In the past, when the US markets sneezes, Taiwan catches cold as the Taiwan Stock Exchange, like most Asian markets, follow the US technology-laden NASDAQ.
But this week when the NASDAQ crashed, the Taiwanese bourse defied gravity and went up instead. The benchmark index closed up by 47.81, or 0.9 percent, to 5,658.21 points yesterday -- thanks partly to the overnight recovery on the Wall Street.
One reason, analysts believe, is that the meltdown in Taiwan's stock market beginning last year has pushed the Taiwanese tech price close to historical lows.
"They are not right there at the bottom, but they are close [to historical lows]," said Camille Vergara, an analyst who covers the Taiwanese technology shares for Fortis Investment Management in Hong Kong.
For instance, she believes, that the Taiwan Semiconductor Manu-facturing Co (TSMC,
Thanks to the relatively low future earnings visibility, she believes that PBR -- which is a ratio of the company's share price compared to its net worth -- may be a more reliable measure of the stocks compared to the more common price-to-earnings ratios.
Sure, the technology sector will report disappointing earnings this year, but savvy investors buy stocks when "the market is at the bottom," said one analyst. Local technology shares are also much cheaper than their counterparts on the NASDAQ, analysts reckon.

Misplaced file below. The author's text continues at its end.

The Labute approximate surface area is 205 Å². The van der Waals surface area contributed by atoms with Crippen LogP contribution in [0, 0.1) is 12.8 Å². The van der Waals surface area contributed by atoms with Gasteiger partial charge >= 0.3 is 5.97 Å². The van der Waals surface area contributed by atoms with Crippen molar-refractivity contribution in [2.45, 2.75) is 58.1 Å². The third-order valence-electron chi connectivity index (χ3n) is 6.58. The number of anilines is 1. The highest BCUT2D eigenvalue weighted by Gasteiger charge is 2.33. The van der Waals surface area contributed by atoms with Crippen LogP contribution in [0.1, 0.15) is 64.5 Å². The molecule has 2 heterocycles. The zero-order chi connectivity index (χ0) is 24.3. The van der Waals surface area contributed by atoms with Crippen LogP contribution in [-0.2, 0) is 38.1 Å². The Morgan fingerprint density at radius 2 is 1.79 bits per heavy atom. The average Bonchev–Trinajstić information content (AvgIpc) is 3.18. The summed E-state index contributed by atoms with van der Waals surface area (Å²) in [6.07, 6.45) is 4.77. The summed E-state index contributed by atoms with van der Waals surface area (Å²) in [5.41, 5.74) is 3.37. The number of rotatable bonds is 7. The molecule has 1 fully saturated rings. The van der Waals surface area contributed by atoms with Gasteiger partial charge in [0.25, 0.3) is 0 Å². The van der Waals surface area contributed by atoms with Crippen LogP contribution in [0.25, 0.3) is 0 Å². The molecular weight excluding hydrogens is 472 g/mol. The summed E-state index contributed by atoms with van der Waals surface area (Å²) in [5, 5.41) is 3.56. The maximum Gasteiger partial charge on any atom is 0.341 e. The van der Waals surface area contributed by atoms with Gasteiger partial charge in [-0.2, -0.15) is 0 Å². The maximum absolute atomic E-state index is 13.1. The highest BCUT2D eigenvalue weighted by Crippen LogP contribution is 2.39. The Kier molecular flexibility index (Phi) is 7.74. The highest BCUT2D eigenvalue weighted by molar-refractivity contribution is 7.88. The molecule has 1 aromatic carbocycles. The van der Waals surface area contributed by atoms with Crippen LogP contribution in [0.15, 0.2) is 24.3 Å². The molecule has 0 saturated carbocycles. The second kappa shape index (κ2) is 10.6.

Jerry Huang, an analyst with Deutsche Securities in Taipei, has calculated that Taiwan's technology stocks as a group are now trading at 22 times 2001 forward PE multiple versus 35 times for the NASDAQ.
"This means there is less downside for the local shares compared to NASDAQ," he said.
Economics are favorable too. With the monetary easing expected to have an effect on consumer demand within three to nine months, investors should expect some good news in the third quarter of this year.
"So it will not hurt to accumulate stocks at this level," Vergara said.
Valuations aside, improving domestic confidence may also be partly responsible for the recent recovery in the local shares. Some leading economists already believe that domestic economic growth -- which decelerated sharply beginning last year -- could rebound in the second half.
Since Taiwan's economy slowed before the US, analysts reason that it may also recover earlier.
"The reason why we believe there may be a sharp rebound in Taiwan in the second half is because there is the confidence factor -- if a rebound occurs, it could be quite sharp as well," Joan Zheng (
Vergara prefers Hon Hai Precision Industries (
"But it is still too early to try to go into downstream component sectors, which will still suffer from the declining growth in personal computer demand," said a local analyst from a fund management house.